sets forth a litany of factual allegations regarding his
experiences with a housing program for veterans that he
alleges defendant controls. See Plaintiff's
Response (Doc. #40) at 5-6. Even if the allegations
sufficiently set forth the factual basis for his claim,
plaintiff provides no legal basis to support the claim.
Pursuant to 28 U.S.C. § 2680(h), the FTCA does not apply
to certain intentional torts, including claims arising out of
libel or slander. Because the United States has not waived
sovereign immunity with respect to such claims, the Court
lacks subject matter jurisdiction over them. See Lipkin
v. S.E.C., 468 F.Supp.2d 614, 624 (S.D.N.Y. 2006).
Accordingly, the Court dismisses plaintiff's claim(s) for
civil conspiracy to libel and/or slander plaintiff.
IS THEREFORE ORDERED that plaintiff's claim(s)
for civil conspiracy to libel and/or slander plaintiff be and
hereby are DISMISSED for lack of subject
IS FURTHER ORDERED that the Clerk is directed to
enter judgment in favor of defendant on plaintiff's
claim(s) for medical malpractice.
IS FURTHER ORDERED that the trial set for February
27, 2017 is CANCELLED.
 Plaintiff also sued various VA
facilities. See Complaint (Doc. #1) filed April 1,
2015 at 1. On July 16, 2015, the Court dismissed all claims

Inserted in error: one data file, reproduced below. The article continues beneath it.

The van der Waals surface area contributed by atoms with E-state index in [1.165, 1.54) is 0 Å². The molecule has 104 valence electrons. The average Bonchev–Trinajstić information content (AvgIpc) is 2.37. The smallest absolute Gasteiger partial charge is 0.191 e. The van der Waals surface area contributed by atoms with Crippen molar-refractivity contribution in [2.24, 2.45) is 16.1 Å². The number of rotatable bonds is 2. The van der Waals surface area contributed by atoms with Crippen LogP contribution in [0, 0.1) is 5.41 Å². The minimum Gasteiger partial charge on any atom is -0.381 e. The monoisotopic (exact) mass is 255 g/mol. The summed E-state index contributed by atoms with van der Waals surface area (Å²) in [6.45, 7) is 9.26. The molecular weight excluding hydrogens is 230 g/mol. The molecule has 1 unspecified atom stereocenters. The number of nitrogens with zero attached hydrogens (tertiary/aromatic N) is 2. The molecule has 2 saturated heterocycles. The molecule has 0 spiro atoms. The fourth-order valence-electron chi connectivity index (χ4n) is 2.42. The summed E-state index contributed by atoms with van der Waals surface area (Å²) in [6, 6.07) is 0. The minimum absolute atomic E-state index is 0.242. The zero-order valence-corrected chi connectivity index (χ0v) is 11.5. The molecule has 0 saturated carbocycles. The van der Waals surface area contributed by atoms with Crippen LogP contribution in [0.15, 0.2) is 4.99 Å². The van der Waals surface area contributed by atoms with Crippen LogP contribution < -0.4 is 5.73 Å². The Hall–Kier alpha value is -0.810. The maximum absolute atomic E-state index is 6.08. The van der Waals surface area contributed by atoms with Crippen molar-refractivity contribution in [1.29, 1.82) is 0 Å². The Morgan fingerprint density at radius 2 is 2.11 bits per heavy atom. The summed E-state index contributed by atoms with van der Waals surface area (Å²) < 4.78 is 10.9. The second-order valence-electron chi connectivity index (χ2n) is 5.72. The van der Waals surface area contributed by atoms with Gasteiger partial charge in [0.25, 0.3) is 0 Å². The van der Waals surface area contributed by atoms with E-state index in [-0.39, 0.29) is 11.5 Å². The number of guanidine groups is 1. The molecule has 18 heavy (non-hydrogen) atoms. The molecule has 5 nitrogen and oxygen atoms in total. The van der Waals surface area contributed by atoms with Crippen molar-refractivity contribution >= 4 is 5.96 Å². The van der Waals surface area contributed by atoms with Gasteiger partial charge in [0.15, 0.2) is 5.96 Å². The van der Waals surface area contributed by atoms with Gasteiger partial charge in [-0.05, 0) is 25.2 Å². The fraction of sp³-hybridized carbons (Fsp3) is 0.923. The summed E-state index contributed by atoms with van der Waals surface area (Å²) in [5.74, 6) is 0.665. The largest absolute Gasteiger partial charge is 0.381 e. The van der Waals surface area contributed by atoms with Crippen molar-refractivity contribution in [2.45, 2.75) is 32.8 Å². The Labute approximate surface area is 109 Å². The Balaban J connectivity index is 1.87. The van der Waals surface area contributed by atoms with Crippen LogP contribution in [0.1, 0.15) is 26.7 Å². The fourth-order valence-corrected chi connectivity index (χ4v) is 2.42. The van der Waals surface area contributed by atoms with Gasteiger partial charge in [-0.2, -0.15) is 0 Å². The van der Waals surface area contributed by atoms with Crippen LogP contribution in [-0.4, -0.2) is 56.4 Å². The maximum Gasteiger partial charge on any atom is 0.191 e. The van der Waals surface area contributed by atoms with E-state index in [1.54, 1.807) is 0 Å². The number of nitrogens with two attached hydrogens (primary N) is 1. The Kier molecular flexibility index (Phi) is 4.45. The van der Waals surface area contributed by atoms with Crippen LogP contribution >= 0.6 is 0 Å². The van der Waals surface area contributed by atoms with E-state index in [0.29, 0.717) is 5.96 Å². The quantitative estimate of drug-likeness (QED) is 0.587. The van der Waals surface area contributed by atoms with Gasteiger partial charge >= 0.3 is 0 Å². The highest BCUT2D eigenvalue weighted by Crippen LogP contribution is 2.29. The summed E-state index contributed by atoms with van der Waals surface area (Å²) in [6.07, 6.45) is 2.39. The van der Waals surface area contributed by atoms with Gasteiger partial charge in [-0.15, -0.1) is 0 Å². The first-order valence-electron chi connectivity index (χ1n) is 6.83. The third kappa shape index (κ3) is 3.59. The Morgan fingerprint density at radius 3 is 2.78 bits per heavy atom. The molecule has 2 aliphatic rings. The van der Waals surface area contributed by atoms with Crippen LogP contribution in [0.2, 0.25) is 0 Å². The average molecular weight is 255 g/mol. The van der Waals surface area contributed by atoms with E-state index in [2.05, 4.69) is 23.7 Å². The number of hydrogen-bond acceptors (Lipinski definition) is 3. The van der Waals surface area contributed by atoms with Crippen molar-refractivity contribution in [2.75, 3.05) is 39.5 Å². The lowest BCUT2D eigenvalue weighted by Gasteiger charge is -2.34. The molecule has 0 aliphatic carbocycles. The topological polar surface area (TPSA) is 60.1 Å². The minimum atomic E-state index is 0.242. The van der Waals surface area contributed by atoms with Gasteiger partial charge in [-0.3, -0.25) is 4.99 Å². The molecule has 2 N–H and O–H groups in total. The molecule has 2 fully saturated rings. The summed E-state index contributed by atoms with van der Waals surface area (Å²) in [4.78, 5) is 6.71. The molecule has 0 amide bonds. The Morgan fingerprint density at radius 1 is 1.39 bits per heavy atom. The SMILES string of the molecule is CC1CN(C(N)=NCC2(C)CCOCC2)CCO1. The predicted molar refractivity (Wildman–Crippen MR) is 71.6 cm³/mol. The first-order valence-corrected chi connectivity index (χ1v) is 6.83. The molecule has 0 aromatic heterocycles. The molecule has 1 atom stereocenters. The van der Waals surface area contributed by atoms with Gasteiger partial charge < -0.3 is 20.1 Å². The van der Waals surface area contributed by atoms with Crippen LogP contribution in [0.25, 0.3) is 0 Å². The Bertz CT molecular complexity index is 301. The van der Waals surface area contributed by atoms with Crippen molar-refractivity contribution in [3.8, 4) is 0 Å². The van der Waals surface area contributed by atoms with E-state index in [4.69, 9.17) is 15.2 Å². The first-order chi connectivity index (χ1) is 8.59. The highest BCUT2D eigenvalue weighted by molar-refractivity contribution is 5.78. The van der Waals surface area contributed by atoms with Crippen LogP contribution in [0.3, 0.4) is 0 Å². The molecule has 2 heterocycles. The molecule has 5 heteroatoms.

against the VA and its facilities, finding that the United
States is the only proper defendant. See Order (Doc.
15) at 1-2.
 Plaintiff questions whether
“corruption” is why the Court encourages pro se
litigants to use public libraries for computer access.
Plaintiff's Response (Doc. #40) at 7.
 The Court also found that
plaintiff's alleged injury does not fall under the common
knowledge of the jury. See Memorandum And Order And Order
To Show Cause (Doc. #39) at 10-11.
 In the pretrial order, plaintiff
alleges that after committing medical malpractice,
“defendant under the pretense of assisting the
Plaintiff with housing, then put into action a conspiracy in
the defendants' facilities to libel and slander the
Plaintiff in order to side-step any and all liability for
malpractice which caused Plaintiff's ...